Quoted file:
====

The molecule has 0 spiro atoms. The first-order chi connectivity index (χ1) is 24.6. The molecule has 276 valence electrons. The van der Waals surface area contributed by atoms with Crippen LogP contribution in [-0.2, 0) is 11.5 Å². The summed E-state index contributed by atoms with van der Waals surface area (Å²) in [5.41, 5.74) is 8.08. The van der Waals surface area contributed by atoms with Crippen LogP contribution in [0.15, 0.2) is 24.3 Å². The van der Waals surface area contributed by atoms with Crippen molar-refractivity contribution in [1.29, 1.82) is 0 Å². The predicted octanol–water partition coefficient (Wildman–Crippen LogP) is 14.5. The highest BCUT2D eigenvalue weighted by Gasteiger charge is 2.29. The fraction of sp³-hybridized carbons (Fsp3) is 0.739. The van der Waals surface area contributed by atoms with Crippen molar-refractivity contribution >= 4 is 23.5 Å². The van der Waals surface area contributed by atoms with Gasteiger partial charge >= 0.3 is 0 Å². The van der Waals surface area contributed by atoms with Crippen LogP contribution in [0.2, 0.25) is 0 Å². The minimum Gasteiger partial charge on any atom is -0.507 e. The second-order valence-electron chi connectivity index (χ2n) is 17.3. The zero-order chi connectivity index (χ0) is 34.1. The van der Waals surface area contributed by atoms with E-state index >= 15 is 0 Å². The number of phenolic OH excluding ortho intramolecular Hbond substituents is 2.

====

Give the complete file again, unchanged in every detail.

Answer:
The molecule has 0 spiro atoms. The first-order chi connectivity index (χ1) is 24.6. The molecule has 276 valence electrons. The van der Waals surface area contributed by atoms with Crippen LogP contribution in [-0.2, 0) is 11.5 Å². The summed E-state index contributed by atoms with van der Waals surface area (Å²) in [5.41, 5.74) is 8.08. The van der Waals surface area contributed by atoms with Crippen LogP contribution in [0.15, 0.2) is 24.3 Å². The van der Waals surface area contributed by atoms with Crippen molar-refractivity contribution in [1.29, 1.82) is 0 Å². The predicted octanol–water partition coefficient (Wildman–Crippen LogP) is 14.5. The highest BCUT2D eigenvalue weighted by Gasteiger charge is 2.29. The fraction of sp³-hybridized carbons (Fsp3) is 0.739. The van der Waals surface area contributed by atoms with Crippen molar-refractivity contribution >= 4 is 23.5 Å². The van der Waals surface area contributed by atoms with Gasteiger partial charge >= 0.3 is 0 Å². The van der Waals surface area contributed by atoms with Crippen LogP contribution in [0.2, 0.25) is 0 Å². The minimum Gasteiger partial charge on any atom is -0.507 e. The second-order valence-electron chi connectivity index (χ2n) is 17.3. The zero-order chi connectivity index (χ0) is 34.1. The van der Waals surface area contributed by atoms with E-state index >= 15 is 0 Å². The number of phenolic OH excluding ortho intramolecular Hbond substituents is 2.